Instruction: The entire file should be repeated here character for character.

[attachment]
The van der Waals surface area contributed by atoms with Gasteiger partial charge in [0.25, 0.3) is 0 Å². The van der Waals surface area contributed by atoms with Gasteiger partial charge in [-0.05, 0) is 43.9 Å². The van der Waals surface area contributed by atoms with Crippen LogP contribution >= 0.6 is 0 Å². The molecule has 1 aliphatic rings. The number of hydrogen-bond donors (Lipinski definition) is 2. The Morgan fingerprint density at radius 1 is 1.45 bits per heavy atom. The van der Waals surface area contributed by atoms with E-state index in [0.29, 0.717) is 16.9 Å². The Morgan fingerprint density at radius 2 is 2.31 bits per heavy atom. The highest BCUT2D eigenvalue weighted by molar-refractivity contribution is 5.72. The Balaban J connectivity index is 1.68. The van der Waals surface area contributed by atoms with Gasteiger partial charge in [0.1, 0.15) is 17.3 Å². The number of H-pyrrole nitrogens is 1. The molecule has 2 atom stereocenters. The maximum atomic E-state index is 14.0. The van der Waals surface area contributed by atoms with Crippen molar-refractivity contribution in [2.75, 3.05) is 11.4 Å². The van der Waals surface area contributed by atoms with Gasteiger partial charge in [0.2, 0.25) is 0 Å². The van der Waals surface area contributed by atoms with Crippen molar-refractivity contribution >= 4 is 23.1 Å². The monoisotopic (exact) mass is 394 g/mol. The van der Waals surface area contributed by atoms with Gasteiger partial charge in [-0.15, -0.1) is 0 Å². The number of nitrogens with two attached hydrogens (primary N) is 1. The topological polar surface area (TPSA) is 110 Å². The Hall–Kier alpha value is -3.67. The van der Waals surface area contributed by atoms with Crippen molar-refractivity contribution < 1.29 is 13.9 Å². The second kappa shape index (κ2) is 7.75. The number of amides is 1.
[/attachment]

The van der Waals surface area contributed by atoms with Gasteiger partial charge in [0.25, 0.3) is 0 Å². The van der Waals surface area contributed by atoms with Gasteiger partial charge in [-0.05, 0) is 43.9 Å². The van der Waals surface area contributed by atoms with Crippen LogP contribution >= 0.6 is 0 Å². The molecule has 1 aliphatic rings. The number of hydrogen-bond donors (Lipinski definition) is 2. The Morgan fingerprint density at radius 1 is 1.45 bits per heavy atom. The van der Waals surface area contributed by atoms with E-state index in [0.29, 0.717) is 16.9 Å². The Morgan fingerprint density at radius 2 is 2.31 bits per heavy atom. The highest BCUT2D eigenvalue weighted by molar-refractivity contribution is 5.72. The Balaban J connectivity index is 1.68. The van der Waals surface area contributed by atoms with Gasteiger partial charge in [0.1, 0.15) is 17.3 Å². The number of H-pyrrole nitrogens is 1. The molecule has 2 atom stereocenters. The maximum atomic E-state index is 14.0. The van der Waals surface area contributed by atoms with Crippen molar-refractivity contribution in [2.75, 3.05) is 11.4 Å². The van der Waals surface area contributed by atoms with Gasteiger partial charge in [0.2, 0.25) is 0 Å². The van der Waals surface area contributed by atoms with Crippen molar-refractivity contribution >= 4 is 23.1 Å². The monoisotopic (exact) mass is 394 g/mol. The van der Waals surface area contributed by atoms with Gasteiger partial charge in [-0.15, -0.1) is 0 Å². The number of nitrogens with two attached hydrogens (primary N) is 1. The topological polar surface area (TPSA) is 110 Å². The Hall–Kier alpha value is -3.67. The van der Waals surface area contributed by atoms with Crippen molar-refractivity contribution < 1.29 is 13.9 Å². The second kappa shape index (κ2) is 7.75. The number of amides is 1.